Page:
As the Supreme Court recognized that nuisance in the common law has some shared characteristics with the nofault liability regime under article 976 of the C.C.Q., the SLC judgment might also have impact outside of Québec. In light of all these comments, companies should be careful to ensure that their activities are not causing any abnormal annoyances to their surrounding neighbourhood, even when they are in compliance with the law.

Article by Anne-Marie McSween

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Ontario's Toxics Reduction Strategy

On August 27, 2008, the Ontario Ministry of the Environment posted its proposed Toxics Reduction Strategy for comment on the Ministry's Environmental Registry. The Strategy proposes a three-pronged approach consisting of new legislation, building capacity and support for the reduction of toxins, and providing Ontarians with access to information about toxins in Ontario.

Under the proposed legislation, facilities would be required to monitor the use of designated substances. This accounting of materials would then be used to develop a Toxics Reduction Plan to, among other things, identify ways to avoid or reduce the facility's use of designated substances and propose timelines for implementation. Although the development of Toxics Reduction Plans would be mandatory, implementation of the Plans would be voluntary. In addition, facilities would be subject to reporting obligations related to the use of designated substances and their Toxics Reduction Plan. The Strategy also proposes to require public disclosure, and at a minimum, make summaries of the Toxics Reduction Plans publicly available.

With certain exceptions, the proposed legislation would apply to a broad range of facilities in the manufacturing and mineral sectors that use a designated substance in excess of 10,000 kg annually and employ at least 10 employees.

The Strategy lists approximately 475 designated substances which have been divided into four schedules. Forty-five substances listed under Schedule 1 would be prioritized for immediate action (as early as January 1, 2010) while the regulatory requirements for the 275 substances listed under Schedule 2 would be phased in over time. All of the substances listed under Schedules 1 and 2 are already reportable under the federal National Pollutant Release Inventory (NPRI), except for acetone which has been added to Schedule 2.

Schedule 3 consists of 20 non-NPRI substances which would be subject to new reporting requirements and Schedule 4 includes 135 substances to be examined by the Ministry and which may become subject to the new requirements.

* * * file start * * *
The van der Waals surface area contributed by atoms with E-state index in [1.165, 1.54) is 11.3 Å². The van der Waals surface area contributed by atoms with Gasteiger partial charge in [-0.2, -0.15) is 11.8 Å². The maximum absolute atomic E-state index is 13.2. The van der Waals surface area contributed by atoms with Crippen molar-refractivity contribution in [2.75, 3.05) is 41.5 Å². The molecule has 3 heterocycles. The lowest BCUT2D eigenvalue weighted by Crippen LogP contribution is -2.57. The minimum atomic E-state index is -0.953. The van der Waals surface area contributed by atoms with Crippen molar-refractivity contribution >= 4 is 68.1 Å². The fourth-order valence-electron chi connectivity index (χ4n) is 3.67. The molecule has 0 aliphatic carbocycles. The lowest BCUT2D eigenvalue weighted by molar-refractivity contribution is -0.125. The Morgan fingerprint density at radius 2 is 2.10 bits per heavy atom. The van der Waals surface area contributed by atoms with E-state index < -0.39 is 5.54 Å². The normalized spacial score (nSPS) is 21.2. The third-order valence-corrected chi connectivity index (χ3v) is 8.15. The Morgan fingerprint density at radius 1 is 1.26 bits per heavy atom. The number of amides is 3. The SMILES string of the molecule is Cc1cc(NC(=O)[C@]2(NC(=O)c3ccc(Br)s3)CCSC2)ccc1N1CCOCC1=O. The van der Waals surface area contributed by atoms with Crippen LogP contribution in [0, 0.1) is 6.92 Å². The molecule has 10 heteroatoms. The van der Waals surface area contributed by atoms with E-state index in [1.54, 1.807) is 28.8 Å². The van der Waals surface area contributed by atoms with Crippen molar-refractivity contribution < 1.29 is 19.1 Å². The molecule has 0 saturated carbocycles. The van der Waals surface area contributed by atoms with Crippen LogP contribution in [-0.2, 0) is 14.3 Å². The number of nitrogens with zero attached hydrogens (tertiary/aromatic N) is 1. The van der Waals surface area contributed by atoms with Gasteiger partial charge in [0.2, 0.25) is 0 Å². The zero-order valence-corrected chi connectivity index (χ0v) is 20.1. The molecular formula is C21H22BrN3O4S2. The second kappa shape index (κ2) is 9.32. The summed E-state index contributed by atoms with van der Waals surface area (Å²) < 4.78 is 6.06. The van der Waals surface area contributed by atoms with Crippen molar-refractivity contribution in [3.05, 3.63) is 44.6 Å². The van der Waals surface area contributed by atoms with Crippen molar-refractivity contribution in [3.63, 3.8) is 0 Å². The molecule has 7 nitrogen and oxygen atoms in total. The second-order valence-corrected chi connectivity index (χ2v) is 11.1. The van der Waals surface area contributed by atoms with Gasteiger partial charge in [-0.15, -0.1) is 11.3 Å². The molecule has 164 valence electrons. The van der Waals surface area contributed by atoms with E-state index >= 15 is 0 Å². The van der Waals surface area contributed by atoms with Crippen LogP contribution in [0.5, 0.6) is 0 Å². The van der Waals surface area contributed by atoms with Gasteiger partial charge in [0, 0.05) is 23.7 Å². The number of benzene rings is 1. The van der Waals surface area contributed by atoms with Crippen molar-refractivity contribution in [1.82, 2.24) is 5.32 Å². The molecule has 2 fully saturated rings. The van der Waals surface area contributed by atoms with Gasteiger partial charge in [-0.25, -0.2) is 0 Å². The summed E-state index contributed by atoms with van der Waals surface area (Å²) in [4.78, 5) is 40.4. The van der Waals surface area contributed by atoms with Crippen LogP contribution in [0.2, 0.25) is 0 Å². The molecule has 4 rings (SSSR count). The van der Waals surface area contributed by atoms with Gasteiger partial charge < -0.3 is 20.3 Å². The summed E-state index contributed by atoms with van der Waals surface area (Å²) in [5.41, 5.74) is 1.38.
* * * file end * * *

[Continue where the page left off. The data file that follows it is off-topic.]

The comment period for the Strategy closed on October 11, 2008. All comments received during the comment period are being considered as part of the Ministry's decision-making process.

Article by Christina Vechsler

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Ready To Report? B.C. Proposes Mandatory Reporting Of Greenhouse Gas Emissions

The B.C. Ministry of Environment is planning to introduce a Mandatory Reporting of Greenhouse Gas Emissions Regulation to support its Greenhouse Gas Reduction (Cap and Trade) Act, and has published an intentions paper outlining the content of the proposed Regulation. The Regulation will provide details on greenhouse gas ("GHG") reporting requirements for facilities that emit GHGs from source categories subject to the Act, and is expected to come into effect in early 2009. The intentions paper is based in part on the Western Climate Initiative ("WCI") Draft Essential Requirements for Mandatory Reporting.

The Regulation will provide detail on the following:

  • greenhouse gases subject to reporting
  • fuels and inputs included in reporting requirements
  • level of emissions requiring reporting
  • facilities required to report
  • sources and activity data to be reported
  • quantification methods to be used in reporting
  • requirements and procedures for annual reporting
  • verification/audit mechanisms
  • compliance obligations

Facilities emitting more than 10,000 tonnes per year of CO2 equivalent will have registration and reporting obligations beginning with the 2009 calendar year. Facilities emitting 20,000 tonnes per year of CO2 equivalent will also be required to provide their best estimate of GHG emissions per source category for 2006, 2007 and 2008. Those emitting over 25,000 tonnes in any year from 2009 onwards must report for all subsequent years, regardless of emission levels. All facilities which reasonably expect to be subject to the Regulation must register with the Ministry before July 15, 2009. Reporting facilities will also be required to arrange for verification of their emission data.